5 health-orientated remedies you can follow at work - WellBeingGrow
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5 health-orientated remedies you can follow at work

5 health-orientated remedies you can follow at work

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Words / Carla Oates

Your health can suffer from the impact of viral assault on the body’s immune function at the stuffy environment of the office, so staying healthy is more important than ever to protect your complexion and your immunity. Your immune system — a sophisticated network of billions of cells that move through your bloodstream, organs and tissues — is constantly defending you against invaders that can make you sick, such as bacteria, viruses, parasites and some types of fungus.

When an unwelcome visitor enters your body, your immune system identifies it then produces white blood cells and other substances to attack and destroy it.

At the office for starters, you spend more time indoors and in close proximity to others, making you vulnerable to picking up viruses and infections.

Although scientists haven’t been able to pinpoint one magic immunity-boosting ingredient, there are plenty of simple things you can do to support your immune system and keep you healthy and energised.

Manage stress levels:

The immune-dampening effect of the stress hormone cortisol has been well documented. And it is no secret that during our day-to-day work life, tension and anxiety can pop up incessantly. Taking small breaks during the day practice mindfulness, deep breathing exercises and self-compassion to reduce stress in the body. This will ultimately improve wellbeing and overall health.

 

Get moving at your desk:

While the exercise-immunity link isn’t clear, there are a few theories on why getting active may help us stay well. Moderate physical activity during our time off work can help flush out the toxins and build up in our skin through sweating. Adopting simple stretches and small exercise movements at the comfort of your desk will help circulate regular blood flow.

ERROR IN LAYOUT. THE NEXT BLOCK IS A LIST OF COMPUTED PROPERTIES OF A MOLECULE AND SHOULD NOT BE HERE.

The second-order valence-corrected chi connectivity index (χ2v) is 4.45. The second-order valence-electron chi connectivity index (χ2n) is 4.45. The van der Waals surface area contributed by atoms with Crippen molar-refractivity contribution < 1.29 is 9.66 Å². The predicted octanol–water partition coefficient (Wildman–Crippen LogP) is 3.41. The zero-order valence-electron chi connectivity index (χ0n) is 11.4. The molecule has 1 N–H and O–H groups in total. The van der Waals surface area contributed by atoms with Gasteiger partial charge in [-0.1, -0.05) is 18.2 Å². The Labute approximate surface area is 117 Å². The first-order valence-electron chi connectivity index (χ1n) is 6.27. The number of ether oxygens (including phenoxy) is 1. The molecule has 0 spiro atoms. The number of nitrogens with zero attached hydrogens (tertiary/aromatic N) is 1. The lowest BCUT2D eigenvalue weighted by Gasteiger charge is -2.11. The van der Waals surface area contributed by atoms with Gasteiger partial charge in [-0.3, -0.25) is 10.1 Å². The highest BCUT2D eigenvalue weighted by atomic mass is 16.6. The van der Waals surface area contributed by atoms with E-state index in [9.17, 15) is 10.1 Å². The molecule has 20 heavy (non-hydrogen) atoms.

Nourish yourself:

A well-nourished body has all the micronutrients it needs to arm itself against unwelcome visitors. So strong immunity begins with good nutrition. Eating well balanced foods during your lunch break is pivotal.

To do its job well, your immune system needs plenty of phytochemicals (plant chemicals), antioxidants, vitamins and minerals, especially vitamin C (kiwi, citrus fruits), iron (red meat, leafy greens), zinc (red meat, shellfish, sunflower seeds), calcium (dairy, tahini, leafy greens), selenium (brazil nuts), vitamin A (carrots) and vitamin E (avocados, almonds).

Antioxidants are basically free-radical scavengers. They hunt down free radicals that damage your cells, cause inflammation and tax your immune system. So eat plenty of colourful, antioxidant-rich fresh fruit and vegetables plus lean protein, legumes, whole grains, nuts and seeds.

Where possible, avoid the typical snacks bad for your health – fried foods, processed meats, sugars and refined carbohydrates.

Extra-virgin olive oil and green tea are other rich antioxidant sources and are anti-inflammatory. Add some extra-virgin olive oil to a salad and keep a container of green tea bags handy in your desk draw for the perfect mid-afternoon pick-me-up.

 

Wash your hands:

Cold and flu viruses mostly spread as tiny mucus droplets that become airborne upon coughing or sneezing. Unfortunately this is a virus that is most commonly spread in the workplace. You can inhale them or pick them up from surfaces, where viruses can survive for two hours or more. Wash your hands well with soap before touching your face or eating during your lunch break. Another tip is to keep hand sanitiser and a box of tissues in your drawer.

 

Drink up:

It’s important to dose up on H20 in the office environment. Lymph is an important part of your immune system. It carries white blood cells around your body via your blood. Your body needs water to make lymph. Water also keeps your digestive system functioning properly and helps to flush toxins from the body. If you do catch a cold or the flu, dehydration can worsen your health and make you feel even worse. So keep sipping at your desk and keep a jug handy.

 

Contributor

author

Carla Oates is a natural beauty expert and the author of Feeding Your Skin.

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